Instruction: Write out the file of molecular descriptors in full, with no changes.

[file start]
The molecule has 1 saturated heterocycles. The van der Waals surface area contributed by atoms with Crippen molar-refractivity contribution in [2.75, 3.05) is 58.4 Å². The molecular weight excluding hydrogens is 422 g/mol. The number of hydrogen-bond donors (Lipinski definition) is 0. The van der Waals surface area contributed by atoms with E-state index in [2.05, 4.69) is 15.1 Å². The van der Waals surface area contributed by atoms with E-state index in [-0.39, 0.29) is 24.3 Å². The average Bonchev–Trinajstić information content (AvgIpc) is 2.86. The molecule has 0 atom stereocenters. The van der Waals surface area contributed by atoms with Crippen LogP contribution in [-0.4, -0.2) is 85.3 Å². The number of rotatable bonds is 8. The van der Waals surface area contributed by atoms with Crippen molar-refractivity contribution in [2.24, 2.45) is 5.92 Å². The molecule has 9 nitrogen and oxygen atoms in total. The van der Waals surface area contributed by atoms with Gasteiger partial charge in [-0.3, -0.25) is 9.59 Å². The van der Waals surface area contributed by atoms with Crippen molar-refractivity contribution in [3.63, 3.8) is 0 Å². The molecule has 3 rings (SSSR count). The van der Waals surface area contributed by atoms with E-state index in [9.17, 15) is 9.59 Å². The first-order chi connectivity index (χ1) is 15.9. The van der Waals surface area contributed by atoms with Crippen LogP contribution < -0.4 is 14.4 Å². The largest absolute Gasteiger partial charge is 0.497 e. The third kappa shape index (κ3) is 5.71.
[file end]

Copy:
The molecule has 1 saturated heterocycles. The van der Waals surface area contributed by atoms with Crippen molar-refractivity contribution in [2.75, 3.05) is 58.4 Å². The molecular weight excluding hydrogens is 422 g/mol. The number of hydrogen-bond donors (Lipinski definition) is 0. The van der Waals surface area contributed by atoms with E-state index in [2.05, 4.69) is 15.1 Å². The van der Waals surface area contributed by atoms with E-state index in [-0.39, 0.29) is 24.3 Å². The average Bonchev–Trinajstić information content (AvgIpc) is 2.86. The molecule has 0 atom stereocenters. The van der Waals surface area contributed by atoms with Crippen LogP contribution in [-0.4, -0.2) is 85.3 Å². The number of rotatable bonds is 8. The van der Waals surface area contributed by atoms with Crippen molar-refractivity contribution in [2.24, 2.45) is 5.92 Å². The molecule has 9 nitrogen and oxygen atoms in total. The van der Waals surface area contributed by atoms with Gasteiger partial charge in [-0.3, -0.25) is 9.59 Å². The van der Waals surface area contributed by atoms with Crippen molar-refractivity contribution in [3.63, 3.8) is 0 Å². The molecule has 3 rings (SSSR count). The van der Waals surface area contributed by atoms with E-state index in [9.17, 15) is 9.59 Å². The first-order chi connectivity index (χ1) is 15.9. The van der Waals surface area contributed by atoms with Crippen LogP contribution < -0.4 is 14.4 Å². The largest absolute Gasteiger partial charge is 0.497 e. The third kappa shape index (κ3) is 5.71.